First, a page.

After nearly a decade devoted to restoration, the tomb of King Tutankhamun, the world’s most famous pharaoh, has been unveiled anew. Unfortunately, the tourist excitement had taken its toll on the boy king’s burial place near Luxoron, on the east bank of the Nile River.
“A hundred years of visits, after being sealed for 3000 years … can you imagine the impact on the grave?” said Neville Agnew, head of the project led by the Los Angeles-based Getty Conservation Institute, in an interview.
The mummy of the 18th Dynasty pharaoh, wrapped in new linen sheets, was put on full display in a special oxygen-free glass case. Photos of the face and feet of the pharaoh, who ascended to the throne at the age of nine or ten and reigned for only nine years, have been released following a rigorous restoration effort at one the world’s most popular tourist sites.
Although the centuries that passed since the pharaoh lived and died did their work on the mummy, Tutankhamun’s face has been almost completely preserved and none of the toes are missing
Additions to the tomb include a new viewing platform, an updated air filtration system, and improved walkways, signs, and lights.
The work has tried to minimize scratches, dust damage, and the microbiological growth from the breathing and humidity brought in by so many tourists.
The project was so expensive that the Getty Conservation Institute declined to give a figure on how much it cost, according to Travel and Leisure. The tomb was discovered in 1922 by British archaeologist Howard Carter in the Valley of the Kings.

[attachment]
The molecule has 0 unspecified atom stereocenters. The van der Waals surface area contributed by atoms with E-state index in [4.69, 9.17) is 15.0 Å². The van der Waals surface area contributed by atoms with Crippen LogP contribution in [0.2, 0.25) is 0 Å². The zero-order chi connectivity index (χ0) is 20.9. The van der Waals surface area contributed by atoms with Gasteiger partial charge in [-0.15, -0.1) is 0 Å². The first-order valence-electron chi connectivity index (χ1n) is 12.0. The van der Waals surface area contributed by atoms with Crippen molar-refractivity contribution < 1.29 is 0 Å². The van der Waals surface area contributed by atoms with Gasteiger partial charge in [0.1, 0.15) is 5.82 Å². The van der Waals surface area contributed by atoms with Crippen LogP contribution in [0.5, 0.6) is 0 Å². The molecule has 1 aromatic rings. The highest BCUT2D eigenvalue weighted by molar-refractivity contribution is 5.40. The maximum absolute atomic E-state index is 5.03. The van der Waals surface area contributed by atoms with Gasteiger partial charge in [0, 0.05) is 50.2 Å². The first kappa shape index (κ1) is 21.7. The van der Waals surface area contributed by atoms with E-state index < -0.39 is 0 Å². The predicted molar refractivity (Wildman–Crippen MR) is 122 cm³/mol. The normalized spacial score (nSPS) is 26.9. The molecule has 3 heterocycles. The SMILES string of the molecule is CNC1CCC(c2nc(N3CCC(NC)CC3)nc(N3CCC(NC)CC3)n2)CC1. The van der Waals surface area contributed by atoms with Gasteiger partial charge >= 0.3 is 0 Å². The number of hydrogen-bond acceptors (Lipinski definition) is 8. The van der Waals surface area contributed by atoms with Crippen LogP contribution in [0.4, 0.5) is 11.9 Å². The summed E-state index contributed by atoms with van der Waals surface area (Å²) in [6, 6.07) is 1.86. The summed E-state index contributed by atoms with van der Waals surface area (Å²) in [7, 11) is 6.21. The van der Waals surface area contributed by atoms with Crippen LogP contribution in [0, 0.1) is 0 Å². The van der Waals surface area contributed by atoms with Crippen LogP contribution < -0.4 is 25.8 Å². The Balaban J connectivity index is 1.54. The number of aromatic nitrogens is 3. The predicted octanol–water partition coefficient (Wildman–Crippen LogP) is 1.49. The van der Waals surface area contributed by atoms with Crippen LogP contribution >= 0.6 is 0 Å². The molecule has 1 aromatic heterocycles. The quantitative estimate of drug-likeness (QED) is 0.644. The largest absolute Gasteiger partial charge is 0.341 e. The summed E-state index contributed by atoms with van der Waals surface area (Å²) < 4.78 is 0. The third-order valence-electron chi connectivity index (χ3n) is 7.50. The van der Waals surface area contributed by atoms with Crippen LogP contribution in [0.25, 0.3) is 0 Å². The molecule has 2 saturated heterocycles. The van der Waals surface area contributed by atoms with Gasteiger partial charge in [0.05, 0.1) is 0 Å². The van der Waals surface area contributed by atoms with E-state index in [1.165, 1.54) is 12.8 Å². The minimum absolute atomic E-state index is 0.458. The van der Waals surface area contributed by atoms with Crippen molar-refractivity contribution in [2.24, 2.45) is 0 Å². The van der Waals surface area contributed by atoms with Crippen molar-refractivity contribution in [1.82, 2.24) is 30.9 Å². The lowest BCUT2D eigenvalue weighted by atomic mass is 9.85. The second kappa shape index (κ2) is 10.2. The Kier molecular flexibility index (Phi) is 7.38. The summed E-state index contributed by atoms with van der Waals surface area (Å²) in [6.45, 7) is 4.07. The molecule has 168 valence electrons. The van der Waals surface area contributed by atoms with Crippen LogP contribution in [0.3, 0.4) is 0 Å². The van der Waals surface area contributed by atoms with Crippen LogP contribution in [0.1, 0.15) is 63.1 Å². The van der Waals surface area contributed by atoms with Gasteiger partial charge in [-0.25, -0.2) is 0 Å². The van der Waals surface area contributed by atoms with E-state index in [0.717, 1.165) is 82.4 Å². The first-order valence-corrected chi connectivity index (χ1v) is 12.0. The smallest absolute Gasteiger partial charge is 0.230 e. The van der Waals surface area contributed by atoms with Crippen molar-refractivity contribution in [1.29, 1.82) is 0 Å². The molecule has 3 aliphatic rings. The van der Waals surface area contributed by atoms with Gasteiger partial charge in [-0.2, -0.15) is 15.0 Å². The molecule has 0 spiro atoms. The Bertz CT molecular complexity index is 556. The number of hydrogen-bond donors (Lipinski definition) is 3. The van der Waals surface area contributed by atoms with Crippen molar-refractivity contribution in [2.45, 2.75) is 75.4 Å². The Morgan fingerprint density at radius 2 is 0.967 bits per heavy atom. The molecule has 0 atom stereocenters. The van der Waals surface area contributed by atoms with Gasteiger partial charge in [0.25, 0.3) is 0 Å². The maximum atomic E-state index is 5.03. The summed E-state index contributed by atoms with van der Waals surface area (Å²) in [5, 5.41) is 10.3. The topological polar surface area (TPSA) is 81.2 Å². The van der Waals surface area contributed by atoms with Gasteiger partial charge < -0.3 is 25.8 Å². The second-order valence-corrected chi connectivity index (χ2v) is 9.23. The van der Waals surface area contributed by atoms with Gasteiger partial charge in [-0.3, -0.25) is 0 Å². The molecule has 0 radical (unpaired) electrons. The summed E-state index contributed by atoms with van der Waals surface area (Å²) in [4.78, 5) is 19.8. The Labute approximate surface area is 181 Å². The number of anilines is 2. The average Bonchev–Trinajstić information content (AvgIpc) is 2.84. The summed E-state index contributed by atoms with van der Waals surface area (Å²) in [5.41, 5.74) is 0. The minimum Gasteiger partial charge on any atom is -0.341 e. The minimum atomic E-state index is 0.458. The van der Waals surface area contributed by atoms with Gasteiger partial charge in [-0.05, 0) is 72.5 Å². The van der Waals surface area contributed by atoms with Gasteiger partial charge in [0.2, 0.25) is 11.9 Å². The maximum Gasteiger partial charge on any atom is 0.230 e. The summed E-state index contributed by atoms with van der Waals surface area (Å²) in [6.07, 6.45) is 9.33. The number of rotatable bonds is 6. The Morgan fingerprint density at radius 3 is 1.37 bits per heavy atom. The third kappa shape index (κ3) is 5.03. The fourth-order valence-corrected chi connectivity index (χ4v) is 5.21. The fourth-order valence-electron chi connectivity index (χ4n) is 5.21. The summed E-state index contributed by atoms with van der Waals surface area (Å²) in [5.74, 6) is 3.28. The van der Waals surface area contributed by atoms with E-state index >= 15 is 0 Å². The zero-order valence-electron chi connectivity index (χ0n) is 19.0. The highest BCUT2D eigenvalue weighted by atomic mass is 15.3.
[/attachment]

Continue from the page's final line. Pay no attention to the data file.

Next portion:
Beginning in 2009, Agnew has led a 25-member team that included archaeologists, architects, engineers and microbiologists working to preserve the tomb and repair the ravages of time and tourism.
Interrupted during Egypt’s 2011 uprising and the political instability that followed, the project later resumed and finished in February 2019. The preservation work reportedly began with a comprehensive study of the funeral chamber, including its golden-yellow murals, which had been coated over the decades by a grey veil of dust.
Lori Wong, a curator whose specialty is murals, looked into the “material composition of the paintings and how it was applied.”
The goal in doing so was “to understand the current state of the paintings, to determine if they were in danger and to establish a plan to safeguard them for the future,” Wong told AFP. Scientists brought heavy-duty microscopes into the royal tomb, which they refer to as KV62, to analyze “brown spots” found on its ancient artwork.
Researchers speculated that the spots were a fungus that might spread and damage the murals. Analysis showed the blotches were indeed of microbiological origin, but the organisms were dead and the bacteria presented no ongoing danger.
“Egypt is a country where there’s been quite heavy visitation levels and sites like the Valley of the Kngs, and certainly the tomb of Tutankhamun, is a focus of mass tourism,” Laurie Wong, a wall paintings expert at the Getty Conservation Institute, told Artnet News.
“The crux of our project was to figure out how to manage the level of visitation and then also to continue to maintain the tomb in good condition for the future.”
Howard Carter discovered the tomb by accident. On November 1, 1922 he stepped on a platform he found after clearing some ancient debris in a tomb exploration. This turned out to be the first step of a sunken staircase leading to the intact royal seals of Tutankhamun’s place of burial.
Two of Tutankhamun’s three coffins were made of wood, covered with gold sheet. But, to Howard Carter’s astonishment, the innermost coffin was made from thick sheets of beaten gold.